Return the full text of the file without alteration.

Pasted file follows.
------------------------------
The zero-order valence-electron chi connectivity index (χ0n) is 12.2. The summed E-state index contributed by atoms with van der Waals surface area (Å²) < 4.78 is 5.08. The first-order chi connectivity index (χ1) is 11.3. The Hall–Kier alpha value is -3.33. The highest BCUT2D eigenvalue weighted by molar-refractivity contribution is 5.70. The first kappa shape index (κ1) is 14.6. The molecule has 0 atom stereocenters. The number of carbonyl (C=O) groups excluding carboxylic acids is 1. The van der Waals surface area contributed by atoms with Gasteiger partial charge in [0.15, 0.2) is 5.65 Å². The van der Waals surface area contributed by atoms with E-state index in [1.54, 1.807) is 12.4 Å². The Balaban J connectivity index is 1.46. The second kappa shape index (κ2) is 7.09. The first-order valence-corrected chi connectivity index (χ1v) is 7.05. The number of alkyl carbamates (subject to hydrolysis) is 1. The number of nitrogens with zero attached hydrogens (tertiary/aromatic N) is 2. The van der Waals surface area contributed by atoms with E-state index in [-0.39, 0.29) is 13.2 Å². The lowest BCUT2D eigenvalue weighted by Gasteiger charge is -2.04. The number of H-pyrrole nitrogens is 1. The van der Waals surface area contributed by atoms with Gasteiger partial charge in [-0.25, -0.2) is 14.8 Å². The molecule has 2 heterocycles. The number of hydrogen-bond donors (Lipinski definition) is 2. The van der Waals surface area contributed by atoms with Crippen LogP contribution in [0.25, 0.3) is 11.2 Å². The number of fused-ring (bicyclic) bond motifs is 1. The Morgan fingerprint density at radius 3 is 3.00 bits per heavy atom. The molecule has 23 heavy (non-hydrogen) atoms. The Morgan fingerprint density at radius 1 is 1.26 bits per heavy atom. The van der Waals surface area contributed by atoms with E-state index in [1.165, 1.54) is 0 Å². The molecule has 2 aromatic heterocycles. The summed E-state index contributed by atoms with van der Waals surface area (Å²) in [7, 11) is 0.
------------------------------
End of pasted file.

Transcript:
The zero-order valence-electron chi connectivity index (χ0n) is 12.2. The summed E-state index contributed by atoms with van der Waals surface area (Å²) < 4.78 is 5.08. The first-order chi connectivity index (χ1) is 11.3. The Hall–Kier alpha value is -3.33. The highest BCUT2D eigenvalue weighted by molar-refractivity contribution is 5.70. The first kappa shape index (κ1) is 14.6. The molecule has 0 atom stereocenters. The number of carbonyl (C=O) groups excluding carboxylic acids is 1. The van der Waals surface area contributed by atoms with Gasteiger partial charge in [0.15, 0.2) is 5.65 Å². The van der Waals surface area contributed by atoms with E-state index in [1.54, 1.807) is 12.4 Å². The Balaban J connectivity index is 1.46. The second kappa shape index (κ2) is 7.09. The first-order valence-corrected chi connectivity index (χ1v) is 7.05. The number of alkyl carbamates (subject to hydrolysis) is 1. The number of nitrogens with zero attached hydrogens (tertiary/aromatic N) is 2. The van der Waals surface area contributed by atoms with E-state index in [-0.39, 0.29) is 13.2 Å². The lowest BCUT2D eigenvalue weighted by Gasteiger charge is -2.04. The number of H-pyrrole nitrogens is 1. The van der Waals surface area contributed by atoms with Gasteiger partial charge in [-0.25, -0.2) is 14.8 Å². The molecule has 2 heterocycles. The number of hydrogen-bond donors (Lipinski definition) is 2. The van der Waals surface area contributed by atoms with Crippen LogP contribution in [0.25, 0.3) is 11.2 Å². The number of fused-ring (bicyclic) bond motifs is 1. The Morgan fingerprint density at radius 3 is 3.00 bits per heavy atom. The molecule has 23 heavy (non-hydrogen) atoms. The Morgan fingerprint density at radius 1 is 1.26 bits per heavy atom. The van der Waals surface area contributed by atoms with E-state index in [1.165, 1.54) is 0 Å². The molecule has 2 aromatic heterocycles. The summed E-state index contributed by atoms with van der Waals surface area (Å²) in [7, 11) is 0.